How to Retire at Age 50

50-something couple enjoying early retirement with a picnic

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Does retiring at age 50 sounds more like a pipe dream than a reality? Don't worry. It can happen! Can it happen easily? No, it can't. Will it require discipline and a good strategy? Yes, it will. Retiring at 50 can become real if you play by a few major rules.

Get "RIDD" of Going to Work

One way to put yourself on the path to early retirement is to figure out how all of your accumulated assets can produce some long-term residual/perpetual income. RIDD refers to Rent, Interest, Dividends, and Distributions:


Owning rental properties means that someone will be paying you rent. Rental income is a valuable stream of income. To earn a rental income, you'll have to become a landlord.

Interest, Dividends, and Distributions

This category includes interest from various types of bonds, dividends from stocks, and distributions from a variety of investments that don’t fit neatly into the stock or bond category. Depending on how your portfolio is weighted, an income-producing portfolio should be able to produce an annual “cash flow” in the 4 to 5% range. 

Income Investing in Retirement

As a general rule, older retirees should plan on a 5% withdrawal rate, but younger retirees in their 50s should plan on only withdrawing about 4% per year. For example, if you have $1,000,000 in your investments, you will be able to withdraw $40,000 a year in gross income at a 4% withdrawal rate. Add this $40,000 to the stream of income from the rental properties, and you’ll be on your way to a nice yearly income without even stepping into an office. 

Part-Time Work

To increase the income coming through your door, even more, you might consider some part-time work. If you’re trying to retire at 50, then you are still young and active. Consider taking a part-time position somewhere doing what you love or work in a consulting capacity. By having part-time work, not only will you be making extra money, but it will allow you to withdraw less from your nest egg.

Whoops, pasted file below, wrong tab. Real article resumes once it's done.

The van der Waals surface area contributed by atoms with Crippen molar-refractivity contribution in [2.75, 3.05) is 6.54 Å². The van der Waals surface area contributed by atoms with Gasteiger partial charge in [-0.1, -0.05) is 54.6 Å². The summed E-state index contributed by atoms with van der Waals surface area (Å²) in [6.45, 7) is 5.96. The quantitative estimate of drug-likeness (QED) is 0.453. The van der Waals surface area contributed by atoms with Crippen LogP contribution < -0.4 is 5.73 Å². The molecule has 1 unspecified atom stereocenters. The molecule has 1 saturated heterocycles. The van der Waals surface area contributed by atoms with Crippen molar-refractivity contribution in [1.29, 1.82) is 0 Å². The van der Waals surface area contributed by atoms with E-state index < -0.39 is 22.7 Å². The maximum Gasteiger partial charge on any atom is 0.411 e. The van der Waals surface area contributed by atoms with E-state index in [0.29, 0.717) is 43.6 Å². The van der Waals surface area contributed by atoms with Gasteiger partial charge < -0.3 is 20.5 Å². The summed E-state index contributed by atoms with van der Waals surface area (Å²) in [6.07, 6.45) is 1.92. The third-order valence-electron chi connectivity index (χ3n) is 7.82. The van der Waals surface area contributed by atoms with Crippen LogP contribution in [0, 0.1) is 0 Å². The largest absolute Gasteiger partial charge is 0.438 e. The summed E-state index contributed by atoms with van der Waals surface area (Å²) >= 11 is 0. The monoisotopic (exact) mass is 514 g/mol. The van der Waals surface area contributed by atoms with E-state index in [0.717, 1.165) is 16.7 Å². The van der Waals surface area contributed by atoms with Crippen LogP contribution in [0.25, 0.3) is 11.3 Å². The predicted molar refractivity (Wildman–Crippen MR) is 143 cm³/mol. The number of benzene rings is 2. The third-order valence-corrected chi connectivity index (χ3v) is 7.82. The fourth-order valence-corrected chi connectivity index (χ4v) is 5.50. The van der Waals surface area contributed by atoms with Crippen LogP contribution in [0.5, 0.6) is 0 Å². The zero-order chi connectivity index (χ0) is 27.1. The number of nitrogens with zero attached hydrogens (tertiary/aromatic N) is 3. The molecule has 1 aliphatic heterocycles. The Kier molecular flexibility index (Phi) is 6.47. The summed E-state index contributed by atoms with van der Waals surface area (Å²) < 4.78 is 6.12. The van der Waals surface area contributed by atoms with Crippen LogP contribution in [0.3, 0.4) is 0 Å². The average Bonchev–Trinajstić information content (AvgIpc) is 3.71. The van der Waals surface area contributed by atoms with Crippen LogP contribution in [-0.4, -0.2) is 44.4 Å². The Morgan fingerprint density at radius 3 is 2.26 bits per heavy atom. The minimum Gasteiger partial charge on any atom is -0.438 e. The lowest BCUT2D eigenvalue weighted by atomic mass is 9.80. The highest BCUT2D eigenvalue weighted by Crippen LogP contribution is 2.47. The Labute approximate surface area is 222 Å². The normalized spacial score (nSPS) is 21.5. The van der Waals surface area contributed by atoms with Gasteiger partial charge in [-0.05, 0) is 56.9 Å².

No More Mortgage

If you’d like to retire early, you’ll want to find a way to keep expenses low. One great way to do this is to pay off your mortgage. That’s one hefty bill that you’ll no longer have to worry about every month.  


If you aren’t working anymore, look into a private policy to bridge the gap until you are eligible for Medicare at age 65. Whatever you do, don’t leave yourself exposed without a health care plan. 

Taxes, Savings, Life

Be sure that you have a balanced approach to how you are spending and saving your money. Remember the TSL strategy: taxes, savings, life. In general, 30% of your gross income will go to taxes, and 20% will go to savings, leaving you with 50% for your wants and needs.

Start Early

Early retirement requires a head start and saving early on. Be sure to contribute early to all of the retirement vehicles that are available to you, including a 401k, IRAs, SEP IRAs, and after-tax brokerage accounts, to name a few. 

A Retire at Age 50 Discipline

Last, but certainly not least, early retirement requires a tremendous amount of discipline. This self-control may mean that you give up a few things now so that you can have a better life later. Every circumstance is different, but retiring at 50 won’t happen without a great strategy and self-control. 

Follow these rules, and you too can be able to retire earlier than you think. ​

The Balance does not provide tax, investment, or financial services and advice. The information is being presented without consideration of the investment objectives, risk tolerance, or financial circumstances of any specific investor and might not be suitable for all investors. Past performance is not indicative of future results. Investing involves risk, including the possible loss of principal.